Ebaa Rezeq paused for a moment as the cappuccino machine hissed behind her in the Gaza cafe. She spoke to the bartender in Arabic, making sure he was finished before we started our interview. “Okay? Khalas hek? Temam?” she said to the barista. Turning back to her computer she said, “awesome. We can start.”
Ebaa lives, studies, and is politically active in the Gaza Strip. She is not a militant. She is not affiliated with either of the two largest parties, Hamas or Fatah. Neither is she an apologist for the Israeli occupation and the international complicity that keeps her hemmed in by the sea on one side and walls and gun turrets on the other.
She studies English and French literature at Al-Azhar University in Gaza. Outside the classroom she is a friend, daughter, sister, and uncompromising opponent of the Israeli siege, the duelling Palestinian governments, and the international community that stands by flaccidly.
“This is what makes the situation for us here as Palestinians harder than anywhere else,” said Ebaa. “Here you have your local authorities, and it is not only one government, it is two governments. Then you have the Israeli occupation. Then at the same time you have the siege imposed on Gaza. Sometimes it is really hard, even for us Palestinians to understand the reality of where we are living or how to deal with it.”
She wanted to point out the siege, but had trouble showing it. “You can’t touch it, you can’t see it. It’s not on the land but it’s surrounding you from everywhere else.
“It’s like you’re trapped in this teeny-tiny area and you can’t see your enemy and you can’t deal with it, but it’s controlling you from ‘up there.’ It’s like a movie you know? It’s really close to this Jim Carrey movie, The Truman Show.”
In 2005, in the last year of Ariel Sharon’s premiership, Israel pulled all their settlers and soldiers out of the Gaza Strip. But, Ebaa said, the perception of freedom is deceptive. “They tell you ‘you are free, you have the will to chose, you have the freedom to control your borders, to move in and out and so on,’ but it’s just a lie. It makes it even harder for you to survive the day.”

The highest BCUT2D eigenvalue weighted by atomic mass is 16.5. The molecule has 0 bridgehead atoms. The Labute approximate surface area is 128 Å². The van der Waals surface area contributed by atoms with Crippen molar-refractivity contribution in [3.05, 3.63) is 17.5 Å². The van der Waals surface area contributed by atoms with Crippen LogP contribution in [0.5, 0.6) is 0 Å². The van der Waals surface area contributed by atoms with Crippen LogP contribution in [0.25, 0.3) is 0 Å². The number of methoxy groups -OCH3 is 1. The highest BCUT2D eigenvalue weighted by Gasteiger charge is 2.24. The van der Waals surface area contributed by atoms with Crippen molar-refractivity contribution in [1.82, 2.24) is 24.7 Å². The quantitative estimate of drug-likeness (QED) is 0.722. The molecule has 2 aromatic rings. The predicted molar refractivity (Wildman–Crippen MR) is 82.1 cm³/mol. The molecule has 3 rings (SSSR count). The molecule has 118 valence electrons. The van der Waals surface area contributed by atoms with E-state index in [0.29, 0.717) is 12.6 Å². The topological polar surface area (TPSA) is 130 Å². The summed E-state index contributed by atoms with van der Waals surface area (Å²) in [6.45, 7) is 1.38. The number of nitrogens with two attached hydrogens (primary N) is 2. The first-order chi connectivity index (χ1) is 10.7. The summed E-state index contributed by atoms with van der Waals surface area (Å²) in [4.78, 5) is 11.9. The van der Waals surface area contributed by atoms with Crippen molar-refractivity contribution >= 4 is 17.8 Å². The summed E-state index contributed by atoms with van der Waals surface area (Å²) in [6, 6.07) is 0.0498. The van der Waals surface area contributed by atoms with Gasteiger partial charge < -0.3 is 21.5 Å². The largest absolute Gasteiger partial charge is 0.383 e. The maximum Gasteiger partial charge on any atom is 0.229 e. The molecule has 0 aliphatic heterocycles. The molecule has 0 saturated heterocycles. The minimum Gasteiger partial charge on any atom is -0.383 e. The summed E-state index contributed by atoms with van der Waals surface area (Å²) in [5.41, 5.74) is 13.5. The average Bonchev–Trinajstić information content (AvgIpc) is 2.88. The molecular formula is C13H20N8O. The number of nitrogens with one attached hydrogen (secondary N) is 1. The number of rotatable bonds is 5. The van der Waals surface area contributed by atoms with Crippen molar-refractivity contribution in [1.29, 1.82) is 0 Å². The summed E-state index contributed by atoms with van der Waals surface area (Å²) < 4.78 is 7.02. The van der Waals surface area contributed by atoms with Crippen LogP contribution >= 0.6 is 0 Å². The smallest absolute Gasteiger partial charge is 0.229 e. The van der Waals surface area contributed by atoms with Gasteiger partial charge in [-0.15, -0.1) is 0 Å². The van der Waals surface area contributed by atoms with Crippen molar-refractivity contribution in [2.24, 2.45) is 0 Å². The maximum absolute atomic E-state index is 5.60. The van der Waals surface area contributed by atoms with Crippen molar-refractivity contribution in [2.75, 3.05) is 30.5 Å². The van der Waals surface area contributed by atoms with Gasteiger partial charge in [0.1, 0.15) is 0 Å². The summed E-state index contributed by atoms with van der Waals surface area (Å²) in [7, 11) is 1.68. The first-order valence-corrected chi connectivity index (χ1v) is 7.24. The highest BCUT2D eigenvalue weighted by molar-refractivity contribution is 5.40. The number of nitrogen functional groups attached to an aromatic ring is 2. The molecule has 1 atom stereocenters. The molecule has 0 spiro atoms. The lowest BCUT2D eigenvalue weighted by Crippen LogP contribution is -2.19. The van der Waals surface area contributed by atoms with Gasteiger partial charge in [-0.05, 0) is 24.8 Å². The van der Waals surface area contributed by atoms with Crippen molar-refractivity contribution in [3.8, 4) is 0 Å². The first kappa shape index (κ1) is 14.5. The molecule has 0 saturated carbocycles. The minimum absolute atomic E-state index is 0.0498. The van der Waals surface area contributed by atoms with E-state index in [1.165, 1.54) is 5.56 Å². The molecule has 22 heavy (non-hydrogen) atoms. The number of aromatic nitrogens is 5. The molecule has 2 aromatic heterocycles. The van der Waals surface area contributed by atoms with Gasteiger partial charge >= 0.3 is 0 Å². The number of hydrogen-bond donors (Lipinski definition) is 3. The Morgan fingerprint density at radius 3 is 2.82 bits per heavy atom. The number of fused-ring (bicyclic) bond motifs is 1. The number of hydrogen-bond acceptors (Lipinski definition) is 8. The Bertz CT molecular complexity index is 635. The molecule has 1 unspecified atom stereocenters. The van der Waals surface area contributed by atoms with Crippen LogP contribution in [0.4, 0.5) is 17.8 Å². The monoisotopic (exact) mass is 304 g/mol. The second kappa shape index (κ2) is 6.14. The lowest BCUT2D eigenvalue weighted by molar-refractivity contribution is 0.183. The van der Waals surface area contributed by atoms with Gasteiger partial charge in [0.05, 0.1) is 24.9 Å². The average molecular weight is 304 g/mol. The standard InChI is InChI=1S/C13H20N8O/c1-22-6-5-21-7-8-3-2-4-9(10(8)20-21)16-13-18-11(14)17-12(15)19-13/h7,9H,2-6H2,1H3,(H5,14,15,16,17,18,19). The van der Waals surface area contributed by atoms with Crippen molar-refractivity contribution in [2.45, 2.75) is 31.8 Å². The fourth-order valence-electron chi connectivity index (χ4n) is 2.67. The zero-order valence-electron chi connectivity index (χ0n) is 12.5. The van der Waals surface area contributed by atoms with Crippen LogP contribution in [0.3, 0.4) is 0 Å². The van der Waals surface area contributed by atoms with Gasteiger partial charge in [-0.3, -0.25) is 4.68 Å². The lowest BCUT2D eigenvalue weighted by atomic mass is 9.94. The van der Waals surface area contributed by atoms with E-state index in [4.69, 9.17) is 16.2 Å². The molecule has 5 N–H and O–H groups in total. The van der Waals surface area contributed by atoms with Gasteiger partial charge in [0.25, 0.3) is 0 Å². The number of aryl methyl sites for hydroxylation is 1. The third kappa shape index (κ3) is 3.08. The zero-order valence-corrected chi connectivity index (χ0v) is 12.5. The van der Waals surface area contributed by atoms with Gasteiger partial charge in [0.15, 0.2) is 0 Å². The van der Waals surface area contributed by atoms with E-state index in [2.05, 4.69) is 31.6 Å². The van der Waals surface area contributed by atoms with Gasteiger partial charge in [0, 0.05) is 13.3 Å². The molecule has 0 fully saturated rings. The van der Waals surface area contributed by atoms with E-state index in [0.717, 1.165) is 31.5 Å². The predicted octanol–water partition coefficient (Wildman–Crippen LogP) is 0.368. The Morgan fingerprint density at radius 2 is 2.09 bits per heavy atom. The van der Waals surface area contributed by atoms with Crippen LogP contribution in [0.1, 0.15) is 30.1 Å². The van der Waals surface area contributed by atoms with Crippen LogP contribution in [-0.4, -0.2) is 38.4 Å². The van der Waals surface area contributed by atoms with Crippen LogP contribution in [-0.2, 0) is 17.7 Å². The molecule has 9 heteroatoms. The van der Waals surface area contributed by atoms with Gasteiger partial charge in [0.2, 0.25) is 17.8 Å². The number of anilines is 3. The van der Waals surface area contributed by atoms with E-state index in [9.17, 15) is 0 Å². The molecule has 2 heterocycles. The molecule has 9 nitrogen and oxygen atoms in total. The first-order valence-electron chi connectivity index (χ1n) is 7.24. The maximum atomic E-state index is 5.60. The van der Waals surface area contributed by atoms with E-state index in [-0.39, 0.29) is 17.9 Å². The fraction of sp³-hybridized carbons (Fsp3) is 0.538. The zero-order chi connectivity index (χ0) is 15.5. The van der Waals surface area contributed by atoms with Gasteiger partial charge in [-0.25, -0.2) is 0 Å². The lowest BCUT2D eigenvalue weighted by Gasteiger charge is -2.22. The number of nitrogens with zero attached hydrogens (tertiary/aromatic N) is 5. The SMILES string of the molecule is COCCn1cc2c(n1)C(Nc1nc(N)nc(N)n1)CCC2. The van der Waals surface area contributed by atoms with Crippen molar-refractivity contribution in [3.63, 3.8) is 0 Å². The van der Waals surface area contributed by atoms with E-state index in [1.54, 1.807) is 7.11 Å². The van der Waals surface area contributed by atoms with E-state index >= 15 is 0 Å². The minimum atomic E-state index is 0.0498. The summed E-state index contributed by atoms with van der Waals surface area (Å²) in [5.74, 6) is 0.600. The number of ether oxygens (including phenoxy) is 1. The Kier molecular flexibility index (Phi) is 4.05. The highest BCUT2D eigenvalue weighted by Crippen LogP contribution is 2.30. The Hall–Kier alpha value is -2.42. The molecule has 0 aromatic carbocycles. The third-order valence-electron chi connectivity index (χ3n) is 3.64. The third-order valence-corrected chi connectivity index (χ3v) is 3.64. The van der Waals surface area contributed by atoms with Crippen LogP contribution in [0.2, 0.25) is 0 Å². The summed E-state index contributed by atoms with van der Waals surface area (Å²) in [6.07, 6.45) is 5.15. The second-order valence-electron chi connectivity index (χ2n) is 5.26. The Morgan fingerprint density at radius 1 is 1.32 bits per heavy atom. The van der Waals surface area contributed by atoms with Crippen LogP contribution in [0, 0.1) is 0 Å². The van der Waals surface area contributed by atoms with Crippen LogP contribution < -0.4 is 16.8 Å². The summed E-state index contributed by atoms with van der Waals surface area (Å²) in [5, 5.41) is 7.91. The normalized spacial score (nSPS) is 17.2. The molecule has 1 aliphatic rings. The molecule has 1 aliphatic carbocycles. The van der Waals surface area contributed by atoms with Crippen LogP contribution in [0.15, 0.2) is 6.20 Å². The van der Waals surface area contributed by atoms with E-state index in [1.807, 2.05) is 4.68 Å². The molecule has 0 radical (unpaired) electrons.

Battle number one: Ebaa versus Hamas and Fatah
Ebaa called Hamas and Fatah, the ruling political factions of Gaza and the West Bank respectively, the two dictators. “For me, personally, I think they are just two faces of the same coin; they’re no different.”
Despite this, Ebaa was part of a loosely knit coalition of activists, including Hamas and Fatah youth, that came together on 15 March 2011 to call for national unity.
While the protesters were in the Gaza streets, Hamas security infiltrated the group and beat many of them.
“That was a very wrong call from the youth movements to do that,” Ebaa said. “Why would you be calling for the freedoms of speech and expression and so on by bringing the two dictators back together?”
Since then it has become routine for youth activists to be harassed, and in the West Bank it is no different.
“The PA has tried different tactics in repressing any dissenting voices,” said Linah Alsaafin, also an uncompromising, independent, female activist in Palestine who just returned from a rare opportunity to visit her grandparents in Gaza. Linah lives in the West Bank where Fatah is in power. “[The PA/Fatah] has beaten up protesters twice in the summer who decried the scheduled visit of war criminal Shaul Mofaz [Kadima party chairman and former Defense Minister] to the PA headquarters in Ramallah.”
Linah said even during authorised protests, she can always spot mukhabarat, Palestinian intelligence officials, and policemen in plainclothes, lurking nearby. The mukhabarat keeps close tabs on the protesters, videoing them with their mobile phones.
“What Palestinians suffer from, especially the youth,” said Linah, “is the lack of a truly representative Palestinian body. The PA is known for its shameless collaboration with Israel and corrupt nature, and Hamas on the other hand has proven to be just as autocratic and suppressive when it comes to crushing dissenting voices.”